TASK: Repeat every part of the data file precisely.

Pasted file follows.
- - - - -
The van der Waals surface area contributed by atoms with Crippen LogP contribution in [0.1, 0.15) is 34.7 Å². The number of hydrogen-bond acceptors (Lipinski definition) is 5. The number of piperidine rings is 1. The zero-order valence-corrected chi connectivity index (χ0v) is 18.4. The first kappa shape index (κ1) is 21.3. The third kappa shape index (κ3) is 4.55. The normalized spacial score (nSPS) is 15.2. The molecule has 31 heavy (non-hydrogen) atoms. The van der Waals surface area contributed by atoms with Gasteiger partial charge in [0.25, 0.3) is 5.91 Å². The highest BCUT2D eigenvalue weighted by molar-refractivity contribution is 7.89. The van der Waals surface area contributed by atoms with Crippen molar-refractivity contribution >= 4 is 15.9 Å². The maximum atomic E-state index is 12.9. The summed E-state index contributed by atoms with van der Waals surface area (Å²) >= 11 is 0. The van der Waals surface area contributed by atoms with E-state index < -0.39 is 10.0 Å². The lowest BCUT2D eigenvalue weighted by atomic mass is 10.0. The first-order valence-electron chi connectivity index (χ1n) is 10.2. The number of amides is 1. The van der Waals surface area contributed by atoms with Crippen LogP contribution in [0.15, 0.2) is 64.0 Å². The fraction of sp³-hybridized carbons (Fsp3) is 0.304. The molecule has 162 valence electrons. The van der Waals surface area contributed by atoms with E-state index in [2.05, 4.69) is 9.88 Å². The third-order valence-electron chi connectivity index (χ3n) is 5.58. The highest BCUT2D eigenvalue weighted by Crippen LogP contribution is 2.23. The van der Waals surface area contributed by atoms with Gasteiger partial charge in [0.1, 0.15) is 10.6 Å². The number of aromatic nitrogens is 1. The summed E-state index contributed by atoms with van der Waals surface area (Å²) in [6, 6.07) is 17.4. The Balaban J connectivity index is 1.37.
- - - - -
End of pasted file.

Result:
The van der Waals surface area contributed by atoms with Crippen LogP contribution in [0.1, 0.15) is 34.7 Å². The number of hydrogen-bond acceptors (Lipinski definition) is 5. The number of piperidine rings is 1. The zero-order valence-corrected chi connectivity index (χ0v) is 18.4. The first kappa shape index (κ1) is 21.3. The third kappa shape index (κ3) is 4.55. The normalized spacial score (nSPS) is 15.2. The molecule has 31 heavy (non-hydrogen) atoms. The van der Waals surface area contributed by atoms with Gasteiger partial charge in [0.25, 0.3) is 5.91 Å². The highest BCUT2D eigenvalue weighted by molar-refractivity contribution is 7.89. The van der Waals surface area contributed by atoms with Crippen molar-refractivity contribution >= 4 is 15.9 Å². The maximum atomic E-state index is 12.9. The summed E-state index contributed by atoms with van der Waals surface area (Å²) >= 11 is 0. The van der Waals surface area contributed by atoms with E-state index < -0.39 is 10.0 Å². The lowest BCUT2D eigenvalue weighted by atomic mass is 10.0. The first-order valence-electron chi connectivity index (χ1n) is 10.2. The number of amides is 1. The van der Waals surface area contributed by atoms with Crippen LogP contribution in [0.15, 0.2) is 64.0 Å². The fraction of sp³-hybridized carbons (Fsp3) is 0.304. The molecule has 162 valence electrons. The van der Waals surface area contributed by atoms with E-state index in [2.05, 4.69) is 9.88 Å². The third-order valence-electron chi connectivity index (χ3n) is 5.58. The highest BCUT2D eigenvalue weighted by Crippen LogP contribution is 2.23. The van der Waals surface area contributed by atoms with Gasteiger partial charge in [0.1, 0.15) is 10.6 Å². The number of aromatic nitrogens is 1. The summed E-state index contributed by atoms with van der Waals surface area (Å²) in [6, 6.07) is 17.4. The Balaban J connectivity index is 1.37.